In Malaysia, he found two-tier stainless-steel tiffins, with one compartment to hold the Thai coconut curry soup and the other the crispy noodles to crumble into it. In Thailand he found two kinds of lotus blossom molds, one for the elegant cookie served with the coconut-green tea milkshake, and another for the scallop ceviche’s savory shell. Artwork was found in a village in central Vietnam; chopstick holders came from southern Vietnam.
Many other items were shipped back from Saigon, including the street-food cart perched above the door, green melamine serving plates for the samosas, and yokes carried by street vendors, filled here with plants and hung from the ceiling. Sometimes Symensma found what he was looking for, even when he wasn’t looking for it. “We walked by this store and said, ‘That would make an amazing tray for our dumplings,’” recalls Symensma. The shallow, stainless-steel trays, purchased from a medical supply company, now cradle the red chili dumplings.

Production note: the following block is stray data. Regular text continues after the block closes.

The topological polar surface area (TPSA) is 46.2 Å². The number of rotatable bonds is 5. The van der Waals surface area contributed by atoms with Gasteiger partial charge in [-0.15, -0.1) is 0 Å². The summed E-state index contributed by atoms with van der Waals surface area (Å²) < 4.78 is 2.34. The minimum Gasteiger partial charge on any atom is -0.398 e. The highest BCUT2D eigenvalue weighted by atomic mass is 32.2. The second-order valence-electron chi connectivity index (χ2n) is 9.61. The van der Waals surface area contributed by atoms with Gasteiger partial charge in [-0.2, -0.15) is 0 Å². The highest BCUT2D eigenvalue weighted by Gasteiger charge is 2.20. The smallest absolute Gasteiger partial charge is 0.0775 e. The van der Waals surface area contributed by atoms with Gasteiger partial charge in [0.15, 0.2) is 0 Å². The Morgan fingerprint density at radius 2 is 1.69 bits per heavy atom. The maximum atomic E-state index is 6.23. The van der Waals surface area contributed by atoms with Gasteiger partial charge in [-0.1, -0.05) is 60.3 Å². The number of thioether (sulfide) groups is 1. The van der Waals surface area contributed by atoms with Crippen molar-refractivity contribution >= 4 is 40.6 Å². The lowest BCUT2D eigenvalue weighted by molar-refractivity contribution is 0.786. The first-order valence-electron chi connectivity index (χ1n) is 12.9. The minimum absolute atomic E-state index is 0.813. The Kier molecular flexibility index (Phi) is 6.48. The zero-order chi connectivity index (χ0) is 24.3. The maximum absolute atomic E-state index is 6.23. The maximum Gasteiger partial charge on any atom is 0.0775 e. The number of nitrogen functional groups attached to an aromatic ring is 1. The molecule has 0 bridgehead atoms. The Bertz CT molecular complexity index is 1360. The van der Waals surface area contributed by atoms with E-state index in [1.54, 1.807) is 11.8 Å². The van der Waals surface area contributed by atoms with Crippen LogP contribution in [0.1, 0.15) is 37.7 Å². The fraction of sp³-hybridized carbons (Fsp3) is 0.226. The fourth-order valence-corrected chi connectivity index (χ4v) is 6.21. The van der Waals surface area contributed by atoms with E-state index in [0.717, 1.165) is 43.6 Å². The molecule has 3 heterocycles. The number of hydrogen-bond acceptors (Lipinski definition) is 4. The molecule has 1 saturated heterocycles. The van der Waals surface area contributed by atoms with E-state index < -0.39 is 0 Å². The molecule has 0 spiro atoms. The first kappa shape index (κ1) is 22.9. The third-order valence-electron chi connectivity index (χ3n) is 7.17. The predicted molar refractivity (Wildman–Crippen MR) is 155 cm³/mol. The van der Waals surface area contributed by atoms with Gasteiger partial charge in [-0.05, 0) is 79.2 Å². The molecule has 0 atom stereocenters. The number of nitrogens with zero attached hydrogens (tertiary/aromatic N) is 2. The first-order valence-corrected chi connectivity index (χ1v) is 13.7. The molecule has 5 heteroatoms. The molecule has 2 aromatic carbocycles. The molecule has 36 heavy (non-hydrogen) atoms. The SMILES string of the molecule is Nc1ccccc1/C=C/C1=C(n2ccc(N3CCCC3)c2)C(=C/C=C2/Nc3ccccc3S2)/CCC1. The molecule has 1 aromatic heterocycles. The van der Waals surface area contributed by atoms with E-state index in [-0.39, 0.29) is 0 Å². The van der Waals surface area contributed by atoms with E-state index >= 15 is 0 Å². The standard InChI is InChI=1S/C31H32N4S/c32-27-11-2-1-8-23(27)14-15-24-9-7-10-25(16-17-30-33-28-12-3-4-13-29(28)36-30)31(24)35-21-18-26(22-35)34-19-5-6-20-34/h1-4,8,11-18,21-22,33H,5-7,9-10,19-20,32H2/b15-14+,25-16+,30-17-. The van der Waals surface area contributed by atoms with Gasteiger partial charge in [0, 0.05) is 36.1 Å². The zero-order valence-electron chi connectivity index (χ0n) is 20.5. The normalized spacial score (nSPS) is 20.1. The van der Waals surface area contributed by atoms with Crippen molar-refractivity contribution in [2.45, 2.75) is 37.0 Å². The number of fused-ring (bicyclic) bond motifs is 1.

Not everything required a crate and a passport. Duck buns arrive in what looks like a letter holder, with slots to keep the tender buns from unfolding. These were built by chef de cuisine/partner Ryan Gorby’s family, with wood from their property in West Virginia. Even Symensma’s father got in on the act, crafting the wooden condiment holders out of wood from a family barn in Indiana.
“It took a lot of work to pull this off,” Symensma admits, but it was worth it, since everything together combines to give the restaurant the feel he was after: “the motion of the streets and the street-food scene."